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FalineDear 11-17-2012 10:10 PM

How is my new horse doing weight-wise?
 
In July at Auction I bought a 4 year old stallion for 50 dollars. He was extremely emaciated. I've been feeding him 2 flakes of hay everyday, along with grass and one pound of grain.

Here's how he looks like now:

quois 3 | Flickr - Photo Sharing!

quois2 | Flickr - Photo Sharing!

Back when I bought him he was literally skin and bones. How do you think his progress is going?

Black Beauty 94 11-17-2012 10:15 PM

He looks good, it would be better to see pictures before. Still needs some more weight in my opinion.

ParaIndy 11-17-2012 10:16 PM

Yep, I agree. He is looking really good considering, but he could still use just a little more weight. Good job on him!

spirit88 11-17-2012 10:39 PM

He looks good i keep my horses looking about like that weight wise. I know everyone thinks their too skinny. But my 26 year old does better on the thin side.

jillybean19 11-18-2012 02:21 AM

My horse dropped a lot of weight and I switched boarders because of it. Luckily, I moved him before he was too bad, and he actually looked about like your boy (I'll post pictures soon). It's taken me months to get him to where I'd like him, and now he's even a little chubby because I've given him the last 2 months off for an unrelated issue.

From my experience, I'd say your boy is at a "healthy" weight - I still rode him in 25-mile endurance rides at this weight with the "ok" from both of the vets at the ride. However, he'll finally be "filled out" when those hips don't stick out so far. I think my boy is a little bony in the hip, but he finally filled in those gaps so it didn't look like he had giant points sticking out. What finally did the trick and put those last few pounds on were 24/7 free-feeding on grass hay and a supplement mix that included rice bran, wheat midlings, beet pulp, and a few other things. I didn't feed a ton of grain because he's Arab and I didn't want him to get hot. Certain other mixes are good, too, and I know a lot of riders I know use them to put the weight on. I could ask about those...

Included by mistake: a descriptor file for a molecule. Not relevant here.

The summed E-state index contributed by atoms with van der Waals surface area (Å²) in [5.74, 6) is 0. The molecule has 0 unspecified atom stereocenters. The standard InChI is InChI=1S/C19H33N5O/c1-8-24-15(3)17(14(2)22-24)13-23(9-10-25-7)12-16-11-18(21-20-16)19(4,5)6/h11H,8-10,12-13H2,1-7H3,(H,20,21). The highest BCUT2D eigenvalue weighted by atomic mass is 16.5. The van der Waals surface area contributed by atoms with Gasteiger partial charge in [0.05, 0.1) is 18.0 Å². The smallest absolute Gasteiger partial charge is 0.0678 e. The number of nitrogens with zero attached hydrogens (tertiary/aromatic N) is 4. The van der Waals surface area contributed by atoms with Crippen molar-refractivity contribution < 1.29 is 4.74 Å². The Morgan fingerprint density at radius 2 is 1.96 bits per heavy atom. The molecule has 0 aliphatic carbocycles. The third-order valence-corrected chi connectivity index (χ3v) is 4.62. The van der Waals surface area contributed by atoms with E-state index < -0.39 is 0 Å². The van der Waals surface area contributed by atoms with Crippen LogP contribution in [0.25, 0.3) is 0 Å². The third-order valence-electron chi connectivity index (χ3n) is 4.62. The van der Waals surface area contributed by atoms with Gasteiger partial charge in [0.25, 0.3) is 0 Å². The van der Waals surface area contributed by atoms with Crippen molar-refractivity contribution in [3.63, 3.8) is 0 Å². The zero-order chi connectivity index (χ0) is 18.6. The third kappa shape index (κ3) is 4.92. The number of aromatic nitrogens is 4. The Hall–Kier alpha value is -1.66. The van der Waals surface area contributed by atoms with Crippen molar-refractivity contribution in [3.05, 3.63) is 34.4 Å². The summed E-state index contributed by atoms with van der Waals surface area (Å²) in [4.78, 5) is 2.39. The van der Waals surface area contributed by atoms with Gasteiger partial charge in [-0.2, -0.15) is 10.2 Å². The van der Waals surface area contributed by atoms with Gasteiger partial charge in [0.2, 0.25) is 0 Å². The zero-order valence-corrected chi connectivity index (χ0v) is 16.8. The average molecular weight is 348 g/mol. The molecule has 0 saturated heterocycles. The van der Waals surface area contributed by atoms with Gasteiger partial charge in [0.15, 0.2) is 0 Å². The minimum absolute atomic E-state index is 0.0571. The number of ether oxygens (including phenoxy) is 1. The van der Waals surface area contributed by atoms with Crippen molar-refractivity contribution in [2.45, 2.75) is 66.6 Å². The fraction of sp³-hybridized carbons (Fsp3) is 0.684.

Here's what my boy looked like a week after I took him from the old boarder's place. He looked a little worse than this when we left (middle of May):
http://sphotos-a.xx.fbcdn.net/hphoto...56763213_o.jpg

Here's today's picture (and I keep him in a blanket, so he's not very hairy):
http://sphotos-a.xx.fbcdn.net/hphoto...86840580_o.jpg

Spotted 11-18-2012 02:28 AM

I don't know what he looked like before, but he still needs a couple hundred pounds put on. I hope your not riding him?? He is still very much under weight.
Glad that he has someone like you to help him.
I would up his food intake ( hay ) and add some soaked beet pulp if you can and make sure he is on a regular deworming schedule. If he is over loaded with worms it will be harder to get his weight on.
Good luck!

nvr2many 11-18-2012 02:32 AM

Agreed ^^^^^^^^^

themacpack 11-18-2012 02:40 AM

Agree that "before" pictures - along with progress pictures - would be quite helpful in being able to evaluate his progress. Working closely with your vet is key in a rehab - what has your's had to say thus far about his progress, etc?
While I realize you said he has grass/pasture - my preference when putting weight on a horse is to have free choice hay available, even in a pasture situation. "2 flakes" really isn't very descriptive - what type of hay (grass - again, what type - or alfalfa?), how much does a flake weigh, etc. To maintain weight the common accepted formula of roughage intake is 1-2% of the horse's bodyweight - to put weight ON you need more, which is why knowing how much the hay you are giving weighs is helpful.
Are you planning to geld him? Doing so sooner rather than later will be beneficial as you can change the track of his thinking.

HowClever 11-18-2012 03:28 AM

Not knowing exactly what he looked like previously makes it hard to judge as has been stated. However, he is definitely still in need of some pretty serious groceries.

To be honest, I can't see 2 flakes of hay, grass and 1 pound of grain being anywhere near enough food for him.

AlexS 11-18-2012 04:00 AM

Jillybean, your horses weight looks better, but his feet don't look especially good.


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